Sears (NASDAQ:SHLD) has filed a lawsuit against top tool vendor One World Technologies for allegedly refusing to honor its contract with the retailer. One World Technologies is a subsidiary of China-based Techtronic Industries. The company manufactures power tools and other products under the Craftsman brand. The lawsuit claims that the tool vendor threatened to cancel its contract unless Sears agreed to cut back its orders because of concerns about the retailer’s financial stability.

Sears says it has always paid its suppliers on time. Sears CEO Eddie Lampert said in a blog post, “Sears has paid and continues to make all payments to One World as they come due, and we are fully capable of continuing to meet our obligations under the supply agreement.” Sears and One World have had a business relationship for nine years. Lampert said Sears had paid the company more than $868 million since 2007.

Lampert said in the post that One World was trying to “embarrass” Sears and claims it is trying to take advantage of negative rumors and media reports about Sears’ viability to change the terms of its supplier agreement. Lampert said the real reason One World is trying to get out of its Craftsman contract is to free up capacity to make more tools for other brands. Lampert wrote, “We have lived up to our word under our contract, and we will take the appropriate legal action to protect our rights and ensure that One World honors their contract.”

Lampert has blasted the media for what he says are “deliberately unfair” reports that the company is collapsing. Lampert said, “There are a lot of articles that are speculating, and there are elements of truth, but they’re certainly designed to scare people.” Sears’ stock fell 12 percent after the blog post was published. In the last year, Sears’ shares have fallen more than 14 percent.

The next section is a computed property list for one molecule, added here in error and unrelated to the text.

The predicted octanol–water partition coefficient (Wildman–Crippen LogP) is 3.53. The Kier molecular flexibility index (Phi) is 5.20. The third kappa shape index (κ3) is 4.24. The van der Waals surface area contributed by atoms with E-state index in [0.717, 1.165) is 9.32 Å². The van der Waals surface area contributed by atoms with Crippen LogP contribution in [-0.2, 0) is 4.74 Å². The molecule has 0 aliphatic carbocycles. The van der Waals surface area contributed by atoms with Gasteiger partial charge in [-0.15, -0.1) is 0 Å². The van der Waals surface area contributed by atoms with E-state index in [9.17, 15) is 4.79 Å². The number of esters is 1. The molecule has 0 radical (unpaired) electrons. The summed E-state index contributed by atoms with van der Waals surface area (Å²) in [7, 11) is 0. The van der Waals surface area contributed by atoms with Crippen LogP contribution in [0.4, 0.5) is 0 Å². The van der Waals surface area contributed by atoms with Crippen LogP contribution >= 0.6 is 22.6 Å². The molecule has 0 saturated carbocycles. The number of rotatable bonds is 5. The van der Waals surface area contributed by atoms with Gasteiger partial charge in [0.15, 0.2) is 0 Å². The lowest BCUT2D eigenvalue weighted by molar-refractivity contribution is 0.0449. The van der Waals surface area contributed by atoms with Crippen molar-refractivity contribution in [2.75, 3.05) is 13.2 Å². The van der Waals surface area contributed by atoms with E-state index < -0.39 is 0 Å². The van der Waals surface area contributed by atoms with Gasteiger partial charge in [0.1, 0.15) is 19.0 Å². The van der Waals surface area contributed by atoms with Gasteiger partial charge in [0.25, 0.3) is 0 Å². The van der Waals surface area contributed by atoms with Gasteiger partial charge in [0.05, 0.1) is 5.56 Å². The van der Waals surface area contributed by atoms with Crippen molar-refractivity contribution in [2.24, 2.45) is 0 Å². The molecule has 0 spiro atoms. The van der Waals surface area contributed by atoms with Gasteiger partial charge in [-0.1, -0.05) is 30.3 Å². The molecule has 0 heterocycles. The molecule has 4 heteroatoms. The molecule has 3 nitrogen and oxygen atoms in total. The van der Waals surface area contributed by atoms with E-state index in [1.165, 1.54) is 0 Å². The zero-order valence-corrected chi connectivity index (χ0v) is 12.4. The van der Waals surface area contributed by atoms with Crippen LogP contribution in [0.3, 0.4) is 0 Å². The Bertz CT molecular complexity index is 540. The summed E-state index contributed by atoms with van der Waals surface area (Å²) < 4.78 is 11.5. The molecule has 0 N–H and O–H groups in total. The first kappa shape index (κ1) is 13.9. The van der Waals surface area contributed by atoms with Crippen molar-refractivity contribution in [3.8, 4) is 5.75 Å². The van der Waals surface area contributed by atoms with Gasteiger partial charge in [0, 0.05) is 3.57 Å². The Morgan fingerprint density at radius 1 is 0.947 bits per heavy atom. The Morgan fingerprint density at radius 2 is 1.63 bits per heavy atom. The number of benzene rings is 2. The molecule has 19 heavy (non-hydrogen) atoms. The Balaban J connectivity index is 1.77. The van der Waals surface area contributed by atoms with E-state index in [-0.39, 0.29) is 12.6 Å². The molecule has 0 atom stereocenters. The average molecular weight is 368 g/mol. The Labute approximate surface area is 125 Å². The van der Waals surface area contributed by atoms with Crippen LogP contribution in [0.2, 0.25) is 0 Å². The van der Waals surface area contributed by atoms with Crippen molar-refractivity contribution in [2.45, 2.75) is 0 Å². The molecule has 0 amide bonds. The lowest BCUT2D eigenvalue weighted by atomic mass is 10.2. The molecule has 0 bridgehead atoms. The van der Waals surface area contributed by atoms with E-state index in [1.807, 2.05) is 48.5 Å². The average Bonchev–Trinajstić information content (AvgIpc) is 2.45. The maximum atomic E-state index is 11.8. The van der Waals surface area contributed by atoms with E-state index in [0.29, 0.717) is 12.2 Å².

There has been widespread speculation on Wall Street that the company is nearing bankruptcy. Sears’ sales have been reduced by half since 2007 and it recently booked annual losses for the sixth-straight year. In December, Sears reported its 20th consecutive quarterly sales and revenue miss. In its annual report filed with the Securities and Exchange Commission in March, Sears added new language that said its “historical operating results indicate substantial doubt exists related to the company’s ability to continue as a going concern.”

The company has been dealing with its financial woes by closing hundreds of stores and selling off assets, including real estate and popular brands. The company is selling its Craftsman tools line to Black and Decker for $900 million and has started outsourcing its Kenmore home appliance brand The company has also been funding operations by borrowing money from Lampert’s hedge fund, ESL Investments.

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